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Re: Yeah! I can convert!

>Excerpts from internet.info-macl: 27-Feb-92 Re: Yeah! I can convert!
Guillaume Cartier@math.u (3534)
>>My question is:  if the first thing you are going to do is call the
>>primary methods defined on the 'window class, why not code the
>>#'initialize-instance method on the 'shape-window class as an :after
>>method, and then simply remove the call to apply?  I believe this
>>would be both more efficient and conceptually correct, or am I 
>>missing something really important and/or really basic?
>>Thanks for your replies.  I realize that both implementations are
>>correct, in the sense that both "get the job done", but I am more
>>interested in learning good CLOS style and writing long-term maintainable
>>source code.  Thanks!
>>Luke Hohmann                       | hohmann@csmil.umich.edu
>>University of Michigan             | 313-763-1043 (Office)
>>Artificial Intelligence Laboratory | 313-677-0952 (Home)
>>1101 Beal Ave                      | 
>>Ann Arbor, MI 48109-2110           | "You should do more aerobics!"
>Here is a case where 'an AFTER method' and 'a primary method that first
>calls CALL-NEXT-METHOD' are not equivalent. It use multiple inheritance.
>I am not sure if this behaviour can occur when only single inheritance is
>used (maybe a CLOS wiz can answer this one).
>I am not sure what all this means and what is the "correct" way of doing
>things. It just shows that the two ways are not equivalent.
>It would be GREAT if someone else could shed some light on the pros and cons
>of both approachs.


>Hope this helps...
>Guillaume Cartier
>LACIM, Universite du Quebec a Montreal.
>Bureau: (514) 987-4290
>E-Mail: cartier@math.uqam.ca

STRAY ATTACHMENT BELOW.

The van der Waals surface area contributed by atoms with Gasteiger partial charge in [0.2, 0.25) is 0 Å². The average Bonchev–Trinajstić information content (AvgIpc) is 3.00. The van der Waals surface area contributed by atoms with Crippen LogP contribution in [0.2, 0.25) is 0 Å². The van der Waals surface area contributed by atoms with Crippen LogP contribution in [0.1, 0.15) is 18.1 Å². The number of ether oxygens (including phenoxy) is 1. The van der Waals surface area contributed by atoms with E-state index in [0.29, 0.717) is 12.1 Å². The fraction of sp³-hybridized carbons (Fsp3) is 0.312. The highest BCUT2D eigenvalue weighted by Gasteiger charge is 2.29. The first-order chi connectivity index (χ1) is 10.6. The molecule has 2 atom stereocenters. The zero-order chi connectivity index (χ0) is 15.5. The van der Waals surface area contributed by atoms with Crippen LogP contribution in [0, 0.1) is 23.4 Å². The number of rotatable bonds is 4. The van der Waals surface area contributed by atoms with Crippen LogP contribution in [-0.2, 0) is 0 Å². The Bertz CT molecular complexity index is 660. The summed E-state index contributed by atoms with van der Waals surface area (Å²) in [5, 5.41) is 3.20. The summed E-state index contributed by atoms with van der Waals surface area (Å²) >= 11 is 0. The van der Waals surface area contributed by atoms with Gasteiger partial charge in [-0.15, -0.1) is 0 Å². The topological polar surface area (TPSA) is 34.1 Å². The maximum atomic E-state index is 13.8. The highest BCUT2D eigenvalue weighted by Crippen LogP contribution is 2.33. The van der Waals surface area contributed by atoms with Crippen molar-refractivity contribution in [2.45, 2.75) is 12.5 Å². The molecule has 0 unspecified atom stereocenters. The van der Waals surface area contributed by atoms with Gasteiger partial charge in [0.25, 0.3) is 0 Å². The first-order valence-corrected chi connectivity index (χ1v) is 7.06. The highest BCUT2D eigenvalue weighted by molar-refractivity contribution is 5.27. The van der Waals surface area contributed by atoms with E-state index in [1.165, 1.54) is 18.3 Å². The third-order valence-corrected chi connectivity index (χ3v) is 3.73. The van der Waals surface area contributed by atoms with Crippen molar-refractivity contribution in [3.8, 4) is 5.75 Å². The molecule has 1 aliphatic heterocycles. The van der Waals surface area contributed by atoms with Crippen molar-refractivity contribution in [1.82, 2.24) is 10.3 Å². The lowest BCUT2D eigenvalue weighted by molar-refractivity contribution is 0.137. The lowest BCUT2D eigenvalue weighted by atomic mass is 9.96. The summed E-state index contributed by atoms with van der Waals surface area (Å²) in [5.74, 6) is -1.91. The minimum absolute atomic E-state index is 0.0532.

An example:

Class A.
Class B is a subclass of class A.

If during the initialization of B, an operation defined in class A is
required, then class A must be initialized before any method calls to A.
 For example, if A is a list, and B is a queue, if the size of the list
is required in the initialization of B, and the operation is non-trivial
(for example, the list could be loaded upon initialization), then the
initialization of A must occur before the size method is called.

If class B overrides the operation of a method defined in A, then the
initialization of A must be called after the initialization of B, since
a class method of B may use potentially any of the method of the class. 
If an instance variable of the class is not initialized before the
method is called, the method may fail.  Therefore, since the
initialization of A may call any method overridden by B, the
initialization of B must be completed before the initialization of A.

Obviously, the initialization of A may not be called both before and
after the initialization of B.  Specific examples are quite difficult to
find.  As a general rule, any instance variables that are used by
methods of B that are overrides of methods of A must be initialized
before the initialization of A, since they may be called.  In addition,
no methods of class A may be called before the initialization of A is
called, for similiar reasons.

When using multiple inheritance, take all the superclasses of B as A. 
For a class structure {(A, D), (B, D), (C, D)}, where (X, Y) is a
superclass-subclass relation, X and Y are classes, treat the classes {A,
B, C} as a single class E, and define (E, D).  The initialization of D
cannot call any methods defined only in D until the instance variables
for those methods are initialized.  The initialization of {A, B, C} must
be called before any methods of {A, B, C} are called.